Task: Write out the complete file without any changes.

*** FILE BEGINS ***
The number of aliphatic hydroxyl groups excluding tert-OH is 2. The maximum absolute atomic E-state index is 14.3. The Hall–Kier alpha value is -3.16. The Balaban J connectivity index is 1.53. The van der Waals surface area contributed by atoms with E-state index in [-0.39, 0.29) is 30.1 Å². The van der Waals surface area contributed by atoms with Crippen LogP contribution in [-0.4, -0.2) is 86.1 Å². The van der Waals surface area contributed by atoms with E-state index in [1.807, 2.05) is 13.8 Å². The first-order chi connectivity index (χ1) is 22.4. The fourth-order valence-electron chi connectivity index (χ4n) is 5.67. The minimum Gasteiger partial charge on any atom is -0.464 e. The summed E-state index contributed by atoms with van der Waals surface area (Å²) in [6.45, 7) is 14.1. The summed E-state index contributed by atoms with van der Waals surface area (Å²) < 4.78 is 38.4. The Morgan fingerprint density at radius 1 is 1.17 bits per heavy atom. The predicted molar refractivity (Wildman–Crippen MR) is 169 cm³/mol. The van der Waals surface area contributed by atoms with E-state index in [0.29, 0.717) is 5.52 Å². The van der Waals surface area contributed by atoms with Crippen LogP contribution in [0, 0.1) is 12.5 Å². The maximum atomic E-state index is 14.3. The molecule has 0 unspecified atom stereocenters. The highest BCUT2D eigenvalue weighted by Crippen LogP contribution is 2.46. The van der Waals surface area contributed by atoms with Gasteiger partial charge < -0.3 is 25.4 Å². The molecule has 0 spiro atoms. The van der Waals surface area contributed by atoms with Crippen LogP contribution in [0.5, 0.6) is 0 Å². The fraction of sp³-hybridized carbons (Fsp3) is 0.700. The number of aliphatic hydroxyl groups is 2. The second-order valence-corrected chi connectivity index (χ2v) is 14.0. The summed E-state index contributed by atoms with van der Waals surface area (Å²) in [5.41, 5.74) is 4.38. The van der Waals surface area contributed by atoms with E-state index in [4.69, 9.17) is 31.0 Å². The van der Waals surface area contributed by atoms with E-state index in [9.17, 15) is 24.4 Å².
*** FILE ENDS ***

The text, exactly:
The number of aliphatic hydroxyl groups excluding tert-OH is 2. The maximum absolute atomic E-state index is 14.3. The Hall–Kier alpha value is -3.16. The Balaban J connectivity index is 1.53. The van der Waals surface area contributed by atoms with E-state index in [-0.39, 0.29) is 30.1 Å². The van der Waals surface area contributed by atoms with Crippen LogP contribution in [-0.4, -0.2) is 86.1 Å². The van der Waals surface area contributed by atoms with E-state index in [1.807, 2.05) is 13.8 Å². The first-order chi connectivity index (χ1) is 22.4. The fourth-order valence-electron chi connectivity index (χ4n) is 5.67. The minimum Gasteiger partial charge on any atom is -0.464 e. The summed E-state index contributed by atoms with van der Waals surface area (Å²) in [6.45, 7) is 14.1. The summed E-state index contributed by atoms with van der Waals surface area (Å²) < 4.78 is 38.4. The Morgan fingerprint density at radius 1 is 1.17 bits per heavy atom. The predicted molar refractivity (Wildman–Crippen MR) is 169 cm³/mol. The van der Waals surface area contributed by atoms with E-state index in [0.29, 0.717) is 5.52 Å². The van der Waals surface area contributed by atoms with Crippen LogP contribution in [0, 0.1) is 12.5 Å². The maximum atomic E-state index is 14.3. The molecule has 0 unspecified atom stereocenters. The highest BCUT2D eigenvalue weighted by Crippen LogP contribution is 2.46. The van der Waals surface area contributed by atoms with Gasteiger partial charge < -0.3 is 25.4 Å². The molecule has 0 spiro atoms. The van der Waals surface area contributed by atoms with Crippen LogP contribution in [0.5, 0.6) is 0 Å². The fraction of sp³-hybridized carbons (Fsp3) is 0.700. The number of aliphatic hydroxyl groups is 2. The second-order valence-corrected chi connectivity index (χ2v) is 14.0. The summed E-state index contributed by atoms with van der Waals surface area (Å²) in [5.41, 5.74) is 4.38. The van der Waals surface area contributed by atoms with E-state index in [4.69, 9.17) is 31.0 Å². The van der Waals surface area contributed by atoms with E-state index in [9.17, 15) is 24.4 Å².